- "The most important thing to watch next week is Twitter — we're watching for a president who slags China regularly," CNBC's Jim Cramer says.
- "While I think he's got a point, the stock market hates it, so be prepared to use any trade war-inspired weakness as a buying opportunity," the "Mad Money" host says.
Wall Street is still in wait-and-see mode as investors yearn for progress in trade talks with China and learn how tensions impact businesses, CNBC's Jim Cramer said Friday.
Shares of Broadcom tanked nearly $16 after the semiconductor giant said the trade war could dent operations by billions of dollars. The market, however, didn't seem to flinch, with the major indexes slipping 0.52% or less during the session.
Traders are also waiting for signals that the Federal Reserve will cut interest rates as tariffs on China hit companies' bottom lines, Cramer said.
"The most important thing to watch next week is Twitter — we're watching for a president who slags China regularly," the "Mad Money" host said. "While I think he's got a point, the stock market hates it, so be prepared to use any trade war-inspired weakness as a buying opportunity."
Here's what's on Cramer's watchlist next week:
United Technologies: United Technologies will host an analyst meeting at the annual Paris Airshow. Wall Street wants to know more about its $100 billion merger with Raytheon, which has gotten some push back from shareholders.
"I think the deal is a bit confusing, and for most investors confusion means sell," Cramer said. "You can still win by owning United Technologies for the breakup alone. I bet CEO Greg Hayes tells a darn good story and I think he'll address the issues facing Boeing, too."
General Electric: General Electric will hold its own analyst meeting from the Paris Airshow. Investors have been wary of the hype that management is selling, but Cramer has faith in CEO Larry Culp.
"Now, GE's been stuck around $10 for months. Their aerospace business is the crown jewel. I they're gonna have a lot of orders," he said. "I bet the stock could go higher."
Adobe: Adobe has an earnings call after the markets close. Cramer is anticipating a good story out of CEO Shantanu Narayen, and thinks Adobe could be the standout among his so-called group of "Cloud King" stocks.
"But the question is: will people care? That's a different story. We've seen many of the cloud kings lay eggs, the kind that don't hatch, after they report," Cramer said. "Of course, if Adobe gets hit after a good number, I want you to buy it."
Federal Reserve: Fed Chair Jerome Powell is scheduled to deliver his latest comments on the economy at a press conference. Investors are looking for signs that the central bank will cut interest rates.
"I think Powell may want to have more info than he currently has at his disposal before he takes action," Cramer said. "That's okay, I get that. Expressing vigilance should be enough to keep the bulls happy."
Oracle: Oracle reports earnings after the bell. The stock is up more than 18% this year, but has traded in the low $50 range for the past three months. The enterprise software company has been battling Salesforce and Workday for business.
"I'm not that particularly enamored of the stock, but at less than 15 times earnings next year it's hard to dislike Oracle ahead of the quarter," he said.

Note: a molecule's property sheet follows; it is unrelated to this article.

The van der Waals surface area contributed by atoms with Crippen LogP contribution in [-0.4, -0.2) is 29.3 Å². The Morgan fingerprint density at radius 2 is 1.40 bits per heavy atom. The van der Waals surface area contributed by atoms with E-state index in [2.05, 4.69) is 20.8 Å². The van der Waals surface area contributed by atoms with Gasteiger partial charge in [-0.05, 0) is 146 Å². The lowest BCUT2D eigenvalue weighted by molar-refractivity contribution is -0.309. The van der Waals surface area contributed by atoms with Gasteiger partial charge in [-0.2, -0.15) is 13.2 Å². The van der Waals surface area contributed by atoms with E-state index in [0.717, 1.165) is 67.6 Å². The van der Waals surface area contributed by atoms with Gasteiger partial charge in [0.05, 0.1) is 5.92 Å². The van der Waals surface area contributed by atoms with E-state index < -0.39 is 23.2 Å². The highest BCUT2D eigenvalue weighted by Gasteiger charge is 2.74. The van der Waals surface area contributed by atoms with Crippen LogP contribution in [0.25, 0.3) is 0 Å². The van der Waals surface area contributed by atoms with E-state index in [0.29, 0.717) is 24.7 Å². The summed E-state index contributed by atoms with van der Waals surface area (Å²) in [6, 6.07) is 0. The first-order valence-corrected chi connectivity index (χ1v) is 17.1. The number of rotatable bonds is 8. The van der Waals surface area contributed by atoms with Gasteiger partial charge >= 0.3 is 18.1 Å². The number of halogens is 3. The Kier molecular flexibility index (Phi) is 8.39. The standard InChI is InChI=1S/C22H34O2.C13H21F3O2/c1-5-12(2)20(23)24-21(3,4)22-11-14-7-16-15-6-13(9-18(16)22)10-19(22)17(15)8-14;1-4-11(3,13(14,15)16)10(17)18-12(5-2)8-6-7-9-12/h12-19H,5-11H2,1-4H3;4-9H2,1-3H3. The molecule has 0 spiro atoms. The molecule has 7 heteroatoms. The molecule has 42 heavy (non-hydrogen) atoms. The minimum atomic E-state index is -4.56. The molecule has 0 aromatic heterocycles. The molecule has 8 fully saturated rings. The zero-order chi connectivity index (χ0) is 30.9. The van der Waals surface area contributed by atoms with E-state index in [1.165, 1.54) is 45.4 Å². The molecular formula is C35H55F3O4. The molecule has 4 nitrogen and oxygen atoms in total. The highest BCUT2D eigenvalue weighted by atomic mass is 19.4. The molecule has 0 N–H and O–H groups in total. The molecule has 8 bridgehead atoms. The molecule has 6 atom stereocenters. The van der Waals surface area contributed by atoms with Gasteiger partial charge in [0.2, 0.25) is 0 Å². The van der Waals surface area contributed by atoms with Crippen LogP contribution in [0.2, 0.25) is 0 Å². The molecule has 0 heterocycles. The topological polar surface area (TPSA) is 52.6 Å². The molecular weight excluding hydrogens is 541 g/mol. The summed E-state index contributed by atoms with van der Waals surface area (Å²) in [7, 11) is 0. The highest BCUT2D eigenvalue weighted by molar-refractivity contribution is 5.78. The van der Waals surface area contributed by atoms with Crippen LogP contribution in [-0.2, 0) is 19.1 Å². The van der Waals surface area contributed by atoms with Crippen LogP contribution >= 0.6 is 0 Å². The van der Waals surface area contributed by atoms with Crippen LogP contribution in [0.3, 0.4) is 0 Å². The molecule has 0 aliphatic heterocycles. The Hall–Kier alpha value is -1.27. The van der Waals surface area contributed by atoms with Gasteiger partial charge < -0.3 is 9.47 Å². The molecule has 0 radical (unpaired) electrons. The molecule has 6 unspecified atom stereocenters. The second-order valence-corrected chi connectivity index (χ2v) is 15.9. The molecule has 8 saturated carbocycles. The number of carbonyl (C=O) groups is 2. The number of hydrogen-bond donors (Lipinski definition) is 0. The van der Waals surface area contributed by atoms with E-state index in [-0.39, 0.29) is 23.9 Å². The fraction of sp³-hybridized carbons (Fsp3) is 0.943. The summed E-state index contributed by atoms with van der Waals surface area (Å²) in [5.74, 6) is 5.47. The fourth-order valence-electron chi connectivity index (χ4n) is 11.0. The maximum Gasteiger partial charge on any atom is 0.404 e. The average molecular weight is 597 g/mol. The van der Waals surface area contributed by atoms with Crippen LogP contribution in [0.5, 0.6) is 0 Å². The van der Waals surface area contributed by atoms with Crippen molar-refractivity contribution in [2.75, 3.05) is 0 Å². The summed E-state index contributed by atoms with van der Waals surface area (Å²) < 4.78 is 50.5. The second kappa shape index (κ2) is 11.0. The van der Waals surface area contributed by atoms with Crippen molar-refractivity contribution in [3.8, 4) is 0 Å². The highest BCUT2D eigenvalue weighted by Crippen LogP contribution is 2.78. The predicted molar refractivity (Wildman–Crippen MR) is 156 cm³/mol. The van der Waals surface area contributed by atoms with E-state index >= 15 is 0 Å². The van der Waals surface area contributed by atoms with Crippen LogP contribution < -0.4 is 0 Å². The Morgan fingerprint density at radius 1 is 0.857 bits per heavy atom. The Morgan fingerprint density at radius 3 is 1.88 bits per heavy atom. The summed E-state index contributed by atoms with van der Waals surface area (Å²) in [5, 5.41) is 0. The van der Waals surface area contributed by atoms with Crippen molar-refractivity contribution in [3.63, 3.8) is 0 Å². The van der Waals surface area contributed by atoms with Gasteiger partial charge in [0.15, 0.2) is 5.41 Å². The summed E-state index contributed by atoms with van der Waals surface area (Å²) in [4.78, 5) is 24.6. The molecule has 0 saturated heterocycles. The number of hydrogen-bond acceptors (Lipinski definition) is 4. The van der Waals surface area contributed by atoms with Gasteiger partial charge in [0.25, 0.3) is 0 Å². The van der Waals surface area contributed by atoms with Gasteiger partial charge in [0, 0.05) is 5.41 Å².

"It's tough to be in the grocery business these days, people," he said. "I'm glad I'm not in it. Kroger's been spending a lot of money trying to localize its stores, but this is a new world and they can't seem to gain any traction."
Darden Restaurants: The parent company of restaurants like The Olive Garden and LongHorn Steakhouse reports earnings before the bell. Cramer wants to hear CEO Gene Lee defend Darden's $780 million acquisition of Cheddar's Scratch Kitchen, which confused many investors.
"This acquisition has left Wall Street scratching its collective head, but if Lee can explain why it made sense … well then Darden's gonna get its mojo back," he said.
Canopy Growth: Shareholders will get quarterly results from Canopy at the end of the trading day. Cramer said CEO Bruce Linton should have something good to say about the medicinal and recreational benefits of cannabis.
"I think this is another stock that will be rangebound until Canopy starts capitalizing on the medical side, especially because the outgoing FDA chairman, Scott Gottleib, he was openly critical of the benefits of medicinal marijuana when he came on our network not that long ago," Cramer said.
"You buy Merck's stock ahead of the meeting, particularly if it gets hit because of the Fed conference, then you take the trade off, you ring the register on Merck, and you take the proceeds and then you buy Bristol-Myers if Bristol-Myers' stock goes down as I think it will," he said.
Tyson Foods: The meat giant will hold an analyst day where Cramer wants to learn about its strategy for plant-based nuggets and blended meats.
"Lots of short-sellers are betting that Tyson can knock down Beyond Meat after this analyst meeting. Simplistic," Cramer said. "There's room enough for both of them in the faux-meat space."
Carmax: Carmax reports earnings before the bell. The used car business has been able to outperform the broader auto sector.
"That's why I think on Friday Carmax will deliver yet another strong quarter," Cramer said. "There's a lot to like here, especially now that long-term interest rates have come down, making it cheaper for people to get financing."
Disclosure: Cramer's charitable trust owns shares of Amazon.com and Salesforce.com.